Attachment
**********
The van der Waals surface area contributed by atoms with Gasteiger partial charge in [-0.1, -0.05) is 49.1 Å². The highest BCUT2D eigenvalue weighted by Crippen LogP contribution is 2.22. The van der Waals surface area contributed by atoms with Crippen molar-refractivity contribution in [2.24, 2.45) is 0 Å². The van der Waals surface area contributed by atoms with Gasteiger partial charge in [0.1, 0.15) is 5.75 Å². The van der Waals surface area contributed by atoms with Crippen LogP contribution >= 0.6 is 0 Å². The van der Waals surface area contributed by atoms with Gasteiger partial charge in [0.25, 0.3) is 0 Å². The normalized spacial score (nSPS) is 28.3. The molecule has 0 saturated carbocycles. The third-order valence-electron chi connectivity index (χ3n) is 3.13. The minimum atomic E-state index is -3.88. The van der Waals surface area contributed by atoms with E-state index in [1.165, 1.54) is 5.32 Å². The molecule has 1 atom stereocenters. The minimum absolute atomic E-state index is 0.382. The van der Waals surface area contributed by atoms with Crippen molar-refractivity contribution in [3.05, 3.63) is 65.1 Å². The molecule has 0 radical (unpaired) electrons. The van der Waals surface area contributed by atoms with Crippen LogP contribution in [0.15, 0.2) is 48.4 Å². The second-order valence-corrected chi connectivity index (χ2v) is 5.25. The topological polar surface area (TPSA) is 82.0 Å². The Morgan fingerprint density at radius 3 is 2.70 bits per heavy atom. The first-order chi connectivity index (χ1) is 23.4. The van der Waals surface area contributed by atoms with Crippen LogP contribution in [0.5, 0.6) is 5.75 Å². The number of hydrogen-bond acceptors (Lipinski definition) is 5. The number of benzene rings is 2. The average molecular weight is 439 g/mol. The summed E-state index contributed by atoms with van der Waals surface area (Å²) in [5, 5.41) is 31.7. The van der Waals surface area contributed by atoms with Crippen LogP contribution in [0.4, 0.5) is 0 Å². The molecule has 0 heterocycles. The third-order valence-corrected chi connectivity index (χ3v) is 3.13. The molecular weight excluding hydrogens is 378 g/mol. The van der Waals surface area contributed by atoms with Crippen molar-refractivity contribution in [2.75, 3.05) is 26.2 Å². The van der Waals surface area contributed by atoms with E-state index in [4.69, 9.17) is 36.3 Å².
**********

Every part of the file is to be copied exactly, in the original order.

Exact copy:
The van der Waals surface area contributed by atoms with Gasteiger partial charge in [-0.1, -0.05) is 49.1 Å². The highest BCUT2D eigenvalue weighted by Crippen LogP contribution is 2.22. The van der Waals surface area contributed by atoms with Crippen molar-refractivity contribution in [2.24, 2.45) is 0 Å². The van der Waals surface area contributed by atoms with Gasteiger partial charge in [0.1, 0.15) is 5.75 Å². The van der Waals surface area contributed by atoms with Crippen LogP contribution >= 0.6 is 0 Å². The van der Waals surface area contributed by atoms with Gasteiger partial charge in [0.25, 0.3) is 0 Å². The normalized spacial score (nSPS) is 28.3. The molecule has 0 saturated carbocycles. The third-order valence-electron chi connectivity index (χ3n) is 3.13. The minimum atomic E-state index is -3.88. The van der Waals surface area contributed by atoms with E-state index in [1.165, 1.54) is 5.32 Å². The molecule has 1 atom stereocenters. The minimum absolute atomic E-state index is 0.382. The van der Waals surface area contributed by atoms with Crippen molar-refractivity contribution in [3.05, 3.63) is 65.1 Å². The molecule has 0 radical (unpaired) electrons. The van der Waals surface area contributed by atoms with Crippen LogP contribution in [0.15, 0.2) is 48.4 Å². The second-order valence-corrected chi connectivity index (χ2v) is 5.25. The topological polar surface area (TPSA) is 82.0 Å². The Morgan fingerprint density at radius 3 is 2.70 bits per heavy atom. The first-order chi connectivity index (χ1) is 23.4. The van der Waals surface area contributed by atoms with Crippen LogP contribution in [0.5, 0.6) is 5.75 Å². The number of hydrogen-bond acceptors (Lipinski definition) is 5. The number of benzene rings is 2. The average molecular weight is 439 g/mol. The summed E-state index contributed by atoms with van der Waals surface area (Å²) in [5, 5.41) is 31.7. The van der Waals surface area contributed by atoms with Crippen LogP contribution in [0.4, 0.5) is 0 Å². The molecule has 0 heterocycles. The third-order valence-corrected chi connectivity index (χ3v) is 3.13. The molecular weight excluding hydrogens is 378 g/mol. The van der Waals surface area contributed by atoms with Crippen molar-refractivity contribution in [2.75, 3.05) is 26.2 Å². The van der Waals surface area contributed by atoms with E-state index in [4.69, 9.17) is 36.3 Å².